|Born||September 26 1980,|
San Francisco, California, USA
|6 ft 3 in (0 m)|
219 lb (99 kg; 15)
|Ntl. team||United States of America|
|NHL Draft||18th overall, 2000|
Playing career[edit | edit source]
Early life/collegiate career[edit | edit source]
Orpik, born in San Francisco, California a few months after the U.S. "Miracle on Ice" win over the Soviet Union in Lake Placid in 1980, was named after Team USA Olympic Head Coach Herb Brooks. Orpik grew up in Amherst, New York, and attended the Nichols' School in Buffalo and Thayer Academy in Braintree, Massachusetts. He played three seasons for Boston College, winning the Hockey East post-season championship in 1999 and 2001, as well as the NCAA Men's Ice Hockey Championship in 2001. His younger brother Andrew was also a hockey player, playing for Boston College and having a brief minor-league career.
Professional[edit | edit source]
Orpik was drafted in the first round, 18th overall, of the 2000 NHL Entry Draft by the Pittsburgh Penguins. He began his professional career with the Wilkes-Barre/Scranton Penguins of the American Hockey League (AHL) during the 2001–02 season. He made his NHL debut during the 2002–03 season, playing in six games and recording no points. After earning a permanent roster spot on the team the next year, Orpik played in 79 games, registering one goal, nine assists and 127 penalty minutes.
Orpik signed a six-year, $22.5 million contract extension in the summer of 2008 with the Penguins. In October 2008, he was named an alternate captain (interim while Sergei Gonchar was injured) of the Penguins, along with Evgeni Malkin, behind captain Sidney Crosby.
On May 11, 2013, Orpik scored the game-winning goal in overtime of Game 6 to eliminate the New York Islanders and advance Pittsburgh to the second round of the 2013 Stanley Cup playoffs; it was his first career Stanley Cup playoff goal.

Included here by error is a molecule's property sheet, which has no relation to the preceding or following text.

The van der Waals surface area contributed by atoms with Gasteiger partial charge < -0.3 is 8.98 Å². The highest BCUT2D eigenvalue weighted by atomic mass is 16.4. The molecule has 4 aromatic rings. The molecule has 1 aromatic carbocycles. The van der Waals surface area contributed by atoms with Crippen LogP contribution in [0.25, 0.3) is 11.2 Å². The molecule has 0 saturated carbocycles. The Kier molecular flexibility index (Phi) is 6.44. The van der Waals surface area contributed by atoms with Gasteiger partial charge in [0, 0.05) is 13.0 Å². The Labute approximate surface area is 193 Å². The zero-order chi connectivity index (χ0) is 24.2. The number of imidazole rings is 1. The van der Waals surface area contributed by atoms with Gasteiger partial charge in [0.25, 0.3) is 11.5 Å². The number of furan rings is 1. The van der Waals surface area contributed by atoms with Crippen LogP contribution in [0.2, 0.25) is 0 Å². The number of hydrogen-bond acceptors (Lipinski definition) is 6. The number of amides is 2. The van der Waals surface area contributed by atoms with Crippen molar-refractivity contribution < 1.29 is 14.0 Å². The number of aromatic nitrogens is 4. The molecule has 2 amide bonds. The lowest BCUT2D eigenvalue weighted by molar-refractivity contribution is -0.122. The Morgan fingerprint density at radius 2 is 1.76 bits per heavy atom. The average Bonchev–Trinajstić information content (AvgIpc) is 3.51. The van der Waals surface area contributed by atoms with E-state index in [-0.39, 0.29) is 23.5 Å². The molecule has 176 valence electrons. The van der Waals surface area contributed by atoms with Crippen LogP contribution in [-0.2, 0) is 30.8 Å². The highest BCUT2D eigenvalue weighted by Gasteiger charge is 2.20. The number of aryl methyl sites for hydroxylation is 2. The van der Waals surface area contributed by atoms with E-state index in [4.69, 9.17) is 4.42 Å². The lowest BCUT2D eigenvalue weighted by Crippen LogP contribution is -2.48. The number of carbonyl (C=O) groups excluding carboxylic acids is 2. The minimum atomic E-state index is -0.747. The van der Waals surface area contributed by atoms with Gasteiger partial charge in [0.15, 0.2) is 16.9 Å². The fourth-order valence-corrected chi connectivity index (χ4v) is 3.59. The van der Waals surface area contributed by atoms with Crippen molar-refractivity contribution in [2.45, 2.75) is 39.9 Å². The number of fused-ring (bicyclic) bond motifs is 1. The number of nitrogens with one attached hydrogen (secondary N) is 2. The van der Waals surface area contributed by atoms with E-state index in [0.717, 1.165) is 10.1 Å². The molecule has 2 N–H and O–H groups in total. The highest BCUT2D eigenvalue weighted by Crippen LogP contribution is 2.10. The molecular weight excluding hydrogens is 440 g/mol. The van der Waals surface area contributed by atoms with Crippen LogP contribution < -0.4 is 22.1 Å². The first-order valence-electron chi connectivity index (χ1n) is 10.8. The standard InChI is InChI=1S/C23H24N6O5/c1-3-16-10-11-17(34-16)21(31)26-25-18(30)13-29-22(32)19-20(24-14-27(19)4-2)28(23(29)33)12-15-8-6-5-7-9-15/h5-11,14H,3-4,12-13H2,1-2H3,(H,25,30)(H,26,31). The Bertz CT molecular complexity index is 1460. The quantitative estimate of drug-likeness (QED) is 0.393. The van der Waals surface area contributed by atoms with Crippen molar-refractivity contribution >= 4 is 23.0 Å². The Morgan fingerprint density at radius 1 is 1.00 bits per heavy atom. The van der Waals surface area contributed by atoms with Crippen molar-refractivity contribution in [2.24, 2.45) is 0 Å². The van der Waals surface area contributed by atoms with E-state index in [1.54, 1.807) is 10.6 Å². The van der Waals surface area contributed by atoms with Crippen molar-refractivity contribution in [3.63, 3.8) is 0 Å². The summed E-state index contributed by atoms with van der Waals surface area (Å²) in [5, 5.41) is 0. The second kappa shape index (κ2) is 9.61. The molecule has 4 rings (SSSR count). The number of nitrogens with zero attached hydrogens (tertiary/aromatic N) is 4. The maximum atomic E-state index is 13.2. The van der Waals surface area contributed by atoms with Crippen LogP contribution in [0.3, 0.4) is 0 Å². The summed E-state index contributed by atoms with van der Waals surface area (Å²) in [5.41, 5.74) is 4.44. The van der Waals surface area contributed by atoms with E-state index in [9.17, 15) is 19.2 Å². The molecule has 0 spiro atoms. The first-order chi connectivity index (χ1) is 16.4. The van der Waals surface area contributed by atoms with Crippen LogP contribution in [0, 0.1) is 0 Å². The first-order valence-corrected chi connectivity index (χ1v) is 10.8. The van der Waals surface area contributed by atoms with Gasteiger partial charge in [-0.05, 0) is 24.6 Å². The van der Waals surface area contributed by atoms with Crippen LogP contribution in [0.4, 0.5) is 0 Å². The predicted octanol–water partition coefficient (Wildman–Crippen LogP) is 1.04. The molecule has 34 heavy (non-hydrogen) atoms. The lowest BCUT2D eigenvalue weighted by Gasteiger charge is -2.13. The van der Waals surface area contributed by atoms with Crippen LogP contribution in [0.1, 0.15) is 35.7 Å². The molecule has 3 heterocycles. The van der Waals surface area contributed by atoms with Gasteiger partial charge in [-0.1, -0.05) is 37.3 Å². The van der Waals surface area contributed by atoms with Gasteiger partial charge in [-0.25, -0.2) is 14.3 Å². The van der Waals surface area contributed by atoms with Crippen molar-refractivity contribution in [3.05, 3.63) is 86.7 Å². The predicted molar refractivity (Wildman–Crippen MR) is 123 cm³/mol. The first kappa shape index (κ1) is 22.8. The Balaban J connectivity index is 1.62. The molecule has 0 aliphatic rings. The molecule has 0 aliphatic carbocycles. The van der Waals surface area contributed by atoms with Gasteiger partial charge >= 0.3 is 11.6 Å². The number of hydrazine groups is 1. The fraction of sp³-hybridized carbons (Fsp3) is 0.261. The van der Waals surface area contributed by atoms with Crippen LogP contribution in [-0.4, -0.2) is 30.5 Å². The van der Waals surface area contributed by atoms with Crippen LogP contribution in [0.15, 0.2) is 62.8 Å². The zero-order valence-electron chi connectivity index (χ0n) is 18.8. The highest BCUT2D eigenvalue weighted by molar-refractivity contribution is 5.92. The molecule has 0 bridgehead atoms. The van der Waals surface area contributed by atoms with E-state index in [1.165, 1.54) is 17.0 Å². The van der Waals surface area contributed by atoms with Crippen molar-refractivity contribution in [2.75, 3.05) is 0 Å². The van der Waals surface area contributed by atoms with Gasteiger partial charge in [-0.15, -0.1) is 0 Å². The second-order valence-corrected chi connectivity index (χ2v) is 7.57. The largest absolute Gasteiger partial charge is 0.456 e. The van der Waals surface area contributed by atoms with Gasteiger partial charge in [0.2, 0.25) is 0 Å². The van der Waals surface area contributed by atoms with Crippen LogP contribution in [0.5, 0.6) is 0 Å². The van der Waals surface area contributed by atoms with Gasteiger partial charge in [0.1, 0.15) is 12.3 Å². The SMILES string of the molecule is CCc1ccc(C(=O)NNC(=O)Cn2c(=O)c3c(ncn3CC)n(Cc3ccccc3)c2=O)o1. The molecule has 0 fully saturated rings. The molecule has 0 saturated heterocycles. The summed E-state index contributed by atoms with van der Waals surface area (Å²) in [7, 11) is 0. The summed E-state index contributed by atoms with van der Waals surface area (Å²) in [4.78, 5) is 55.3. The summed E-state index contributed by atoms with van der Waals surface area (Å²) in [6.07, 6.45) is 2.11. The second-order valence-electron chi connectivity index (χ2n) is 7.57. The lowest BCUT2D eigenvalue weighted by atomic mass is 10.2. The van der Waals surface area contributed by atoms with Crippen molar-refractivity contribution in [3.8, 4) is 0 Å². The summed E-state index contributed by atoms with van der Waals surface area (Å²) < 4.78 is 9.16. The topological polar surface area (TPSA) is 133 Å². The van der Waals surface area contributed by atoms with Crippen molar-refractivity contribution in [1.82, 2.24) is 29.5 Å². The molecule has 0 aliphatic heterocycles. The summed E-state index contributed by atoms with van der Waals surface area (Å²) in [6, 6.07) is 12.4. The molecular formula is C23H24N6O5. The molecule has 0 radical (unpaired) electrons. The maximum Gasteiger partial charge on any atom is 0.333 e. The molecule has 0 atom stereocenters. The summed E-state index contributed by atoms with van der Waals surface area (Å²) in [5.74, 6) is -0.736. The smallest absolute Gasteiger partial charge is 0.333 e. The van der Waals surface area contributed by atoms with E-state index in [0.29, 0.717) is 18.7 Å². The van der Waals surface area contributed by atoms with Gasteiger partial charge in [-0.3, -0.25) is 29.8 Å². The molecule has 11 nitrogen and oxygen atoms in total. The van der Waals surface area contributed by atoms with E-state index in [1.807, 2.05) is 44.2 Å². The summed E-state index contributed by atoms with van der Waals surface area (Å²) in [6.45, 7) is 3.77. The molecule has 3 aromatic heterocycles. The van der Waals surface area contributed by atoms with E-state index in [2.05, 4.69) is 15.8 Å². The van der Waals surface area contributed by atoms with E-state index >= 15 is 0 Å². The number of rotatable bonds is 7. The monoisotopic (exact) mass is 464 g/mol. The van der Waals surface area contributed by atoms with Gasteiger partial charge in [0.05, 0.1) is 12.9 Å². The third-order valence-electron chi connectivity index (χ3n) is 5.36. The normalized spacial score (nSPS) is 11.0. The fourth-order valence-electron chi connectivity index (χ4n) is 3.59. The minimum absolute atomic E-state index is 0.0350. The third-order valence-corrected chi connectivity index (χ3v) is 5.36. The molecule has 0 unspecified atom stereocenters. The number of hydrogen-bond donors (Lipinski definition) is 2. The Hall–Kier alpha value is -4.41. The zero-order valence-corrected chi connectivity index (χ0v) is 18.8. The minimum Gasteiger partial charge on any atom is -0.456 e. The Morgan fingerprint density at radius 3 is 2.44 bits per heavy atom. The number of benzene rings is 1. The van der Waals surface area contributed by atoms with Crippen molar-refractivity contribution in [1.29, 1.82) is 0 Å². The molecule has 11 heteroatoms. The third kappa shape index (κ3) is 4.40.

On December 7, 2013, Orpik hit Boston Bruins forward Loui Eriksson, resulting in a concussion to the latter. Shawn Thornton took exception to the hit, and followed by slew-footing Orpik. After Orpik fell on his back due to the slew-foot, Thornton delivered a series of punches to Orpik, concussing him. Thornton was suspended for 15 games for the incident. 
International play[edit | edit source]
|Men's ice hockey|
|Competitor for the United States|
In 2009, Orpik was invited to the USA Hockey orientation camp, from August 17 to 19, in preparation for the 2010 Winter Olympics in Vancouver. Orpik was selected to Team USA for the Olympic squad, which finished with a silver medal finish behind Canada.
Awards[edit | edit source]
Career statistics[edit | edit source]
Regular season and playoffs[edit | edit source]
International[edit | edit source]
References[edit | edit source]
- NHL Entry Draft Year by Year Results. National Hockey League.
- Herb Brooks connection strong heading into gold medal game. ESPN (2010-06-05). Retrieved on 2010-06-05.
- Cook, Ron. "Orpik-Therrien relationship takes strange turns", Pittsburgh Post-Gazette, October 10, 2008. Retrieved on November 18, 2015.
- Final. Pittsburgh Penguins at Detroit Red Wings - 06/12/2009. Nhl.com. Retrieved on April 6, 2014.
- Pens-Sabres In-Game Blog - Pittsburgh Penguins - Features. Penguins.nhl.com (December 17, 2011). Retrieved on April 6, 2014.
- Orpik's OT goal sends Penguins to 2nd round - WSJ.com. Online.wsj.com (May 11, 2013). Retrieved on April 6, 2014.
- Capitals add two Penguins defensemen in free agency. Washington Post (2014-07-01). Retrieved on 2014-07-01.
- "U.S. Loses Leads and Settles for Tie", December 27, 1999. Retrieved on September 21, 2012.
- U.S. orientation camp roster - olyhockey - ESPN. Sports.espn.go.com (June 30, 2009). Retrieved on April 6, 2014.
[edit | edit source]
|Wikimedia Commons has media related to: Brooks Orpik|
- Brooks Orpik's career stats at The Internet Hockey Database
- Brooks Orpik's biography at Legends of Hockey
|Awards and achievements|
|Pittsburgh Penguins first round draft pick
|This page uses content from Wikipedia. The original article was at Brooks Orpik. The list of authors can be seen in the page history. As with Ice Hockey Wiki, the text of Wikipedia is available under the Creative Commons Attribution-Share Alike License 3.0 (Unported) (CC-BY-SA).|